Implants become visible when they are not surrounded by bone and your gums are in direct contact with the implant.
When implants become visible, you may experience:
- an unpleasant appearance to your smile.
- complications such as tissue damage or inflammation.
- mechanically unstable implants and thus trouble chewing.
- implants that may result in implant instability.
How can these bone defects be treated?
The bone deficiency around the implant can have two different forms: the bone defect can have the form of a window located in the space where the roots of the tooth had been before, or it can come in the form of a crater.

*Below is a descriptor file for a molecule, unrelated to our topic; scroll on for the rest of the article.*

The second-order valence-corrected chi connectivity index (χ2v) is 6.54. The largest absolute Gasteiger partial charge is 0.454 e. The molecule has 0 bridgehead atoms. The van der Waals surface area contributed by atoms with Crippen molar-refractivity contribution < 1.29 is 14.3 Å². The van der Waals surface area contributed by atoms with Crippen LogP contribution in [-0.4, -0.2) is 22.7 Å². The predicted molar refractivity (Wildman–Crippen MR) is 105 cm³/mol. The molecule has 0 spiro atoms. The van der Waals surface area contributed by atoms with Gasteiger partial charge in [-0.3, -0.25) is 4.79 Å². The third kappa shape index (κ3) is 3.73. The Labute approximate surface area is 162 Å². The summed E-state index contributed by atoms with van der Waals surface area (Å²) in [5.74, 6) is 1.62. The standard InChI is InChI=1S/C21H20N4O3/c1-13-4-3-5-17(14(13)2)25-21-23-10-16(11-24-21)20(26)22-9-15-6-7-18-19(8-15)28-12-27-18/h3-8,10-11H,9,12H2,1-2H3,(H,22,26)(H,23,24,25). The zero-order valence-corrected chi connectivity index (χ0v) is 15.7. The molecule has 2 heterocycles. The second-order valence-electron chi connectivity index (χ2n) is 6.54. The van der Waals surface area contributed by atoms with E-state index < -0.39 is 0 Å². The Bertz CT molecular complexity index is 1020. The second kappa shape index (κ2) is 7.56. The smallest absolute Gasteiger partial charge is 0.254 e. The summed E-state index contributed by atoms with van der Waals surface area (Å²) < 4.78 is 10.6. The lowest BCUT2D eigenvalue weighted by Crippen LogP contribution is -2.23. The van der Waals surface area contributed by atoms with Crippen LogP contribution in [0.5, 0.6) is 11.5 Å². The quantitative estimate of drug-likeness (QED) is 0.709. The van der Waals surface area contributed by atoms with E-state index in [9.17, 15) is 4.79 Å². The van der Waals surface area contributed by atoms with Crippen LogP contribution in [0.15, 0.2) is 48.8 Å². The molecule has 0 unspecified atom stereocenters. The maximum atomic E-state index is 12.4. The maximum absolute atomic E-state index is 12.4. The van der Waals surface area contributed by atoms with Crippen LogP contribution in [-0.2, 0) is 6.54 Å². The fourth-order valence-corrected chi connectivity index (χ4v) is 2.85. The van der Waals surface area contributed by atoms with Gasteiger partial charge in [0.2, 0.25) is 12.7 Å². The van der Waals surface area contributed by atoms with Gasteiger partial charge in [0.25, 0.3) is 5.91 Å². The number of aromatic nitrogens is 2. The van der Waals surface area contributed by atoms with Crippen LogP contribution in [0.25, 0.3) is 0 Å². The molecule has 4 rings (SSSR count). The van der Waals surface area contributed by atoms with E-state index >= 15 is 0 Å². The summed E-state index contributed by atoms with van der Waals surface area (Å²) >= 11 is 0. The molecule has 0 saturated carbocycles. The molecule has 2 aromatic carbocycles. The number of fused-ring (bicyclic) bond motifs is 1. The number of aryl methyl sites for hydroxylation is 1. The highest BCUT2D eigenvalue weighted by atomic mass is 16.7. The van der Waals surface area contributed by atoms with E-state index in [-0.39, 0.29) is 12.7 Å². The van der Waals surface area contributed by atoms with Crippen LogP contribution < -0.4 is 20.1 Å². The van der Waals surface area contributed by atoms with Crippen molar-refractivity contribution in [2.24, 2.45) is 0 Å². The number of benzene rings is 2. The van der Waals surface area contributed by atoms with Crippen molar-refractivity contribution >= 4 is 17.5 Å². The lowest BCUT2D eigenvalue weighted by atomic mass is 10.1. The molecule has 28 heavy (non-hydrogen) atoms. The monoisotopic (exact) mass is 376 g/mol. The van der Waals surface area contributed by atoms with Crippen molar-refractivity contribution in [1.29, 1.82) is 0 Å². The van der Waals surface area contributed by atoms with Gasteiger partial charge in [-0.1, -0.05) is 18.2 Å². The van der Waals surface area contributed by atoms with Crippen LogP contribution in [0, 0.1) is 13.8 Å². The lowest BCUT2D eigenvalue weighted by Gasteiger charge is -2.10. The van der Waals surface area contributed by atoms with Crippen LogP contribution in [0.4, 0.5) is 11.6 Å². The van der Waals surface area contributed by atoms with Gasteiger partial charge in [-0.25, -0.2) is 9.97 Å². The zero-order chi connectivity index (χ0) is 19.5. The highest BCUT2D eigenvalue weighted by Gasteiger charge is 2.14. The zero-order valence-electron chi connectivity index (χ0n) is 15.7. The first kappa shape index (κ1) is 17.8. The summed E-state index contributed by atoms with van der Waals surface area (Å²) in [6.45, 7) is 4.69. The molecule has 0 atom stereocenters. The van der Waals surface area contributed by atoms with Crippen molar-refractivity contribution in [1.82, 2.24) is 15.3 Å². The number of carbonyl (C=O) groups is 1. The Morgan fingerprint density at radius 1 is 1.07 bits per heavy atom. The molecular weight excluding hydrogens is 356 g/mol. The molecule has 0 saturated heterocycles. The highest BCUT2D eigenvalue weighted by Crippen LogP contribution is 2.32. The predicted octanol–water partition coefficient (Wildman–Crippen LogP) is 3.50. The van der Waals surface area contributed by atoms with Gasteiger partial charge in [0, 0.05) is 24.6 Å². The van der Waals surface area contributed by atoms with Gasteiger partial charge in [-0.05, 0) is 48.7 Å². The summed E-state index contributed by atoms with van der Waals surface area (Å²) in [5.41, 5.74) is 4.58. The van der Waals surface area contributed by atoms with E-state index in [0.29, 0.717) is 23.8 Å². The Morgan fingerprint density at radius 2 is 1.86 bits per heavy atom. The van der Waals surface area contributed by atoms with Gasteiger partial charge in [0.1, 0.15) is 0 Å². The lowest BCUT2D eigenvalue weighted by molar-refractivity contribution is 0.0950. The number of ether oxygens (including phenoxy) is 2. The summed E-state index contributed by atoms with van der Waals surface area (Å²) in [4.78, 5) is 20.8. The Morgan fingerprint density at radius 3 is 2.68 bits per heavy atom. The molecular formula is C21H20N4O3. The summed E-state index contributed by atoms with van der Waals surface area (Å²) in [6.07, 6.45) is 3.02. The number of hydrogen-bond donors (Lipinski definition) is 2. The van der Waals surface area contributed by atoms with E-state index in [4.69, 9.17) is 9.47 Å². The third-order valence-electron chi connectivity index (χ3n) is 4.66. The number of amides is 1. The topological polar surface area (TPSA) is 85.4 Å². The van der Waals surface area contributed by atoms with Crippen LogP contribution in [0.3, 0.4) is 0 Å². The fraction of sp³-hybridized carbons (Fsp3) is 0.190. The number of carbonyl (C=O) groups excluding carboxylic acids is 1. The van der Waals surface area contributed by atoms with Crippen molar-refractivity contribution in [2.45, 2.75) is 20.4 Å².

If the bone loss is not related to an infection (a complication called peri-implantitis), the bone defect can be regenerated with Geistlich biomaterials and the implant doesn't have to be removed.
If the bone loss is due to an infection, it is crucial to eliminate the cause of the inflammation, the bacterial biofilm on the surface of the implant, before regenerating lost tissue.
The information in this website is solely provided for information purposes. Such information is not meant to be a substitute for advice provided by a dentist.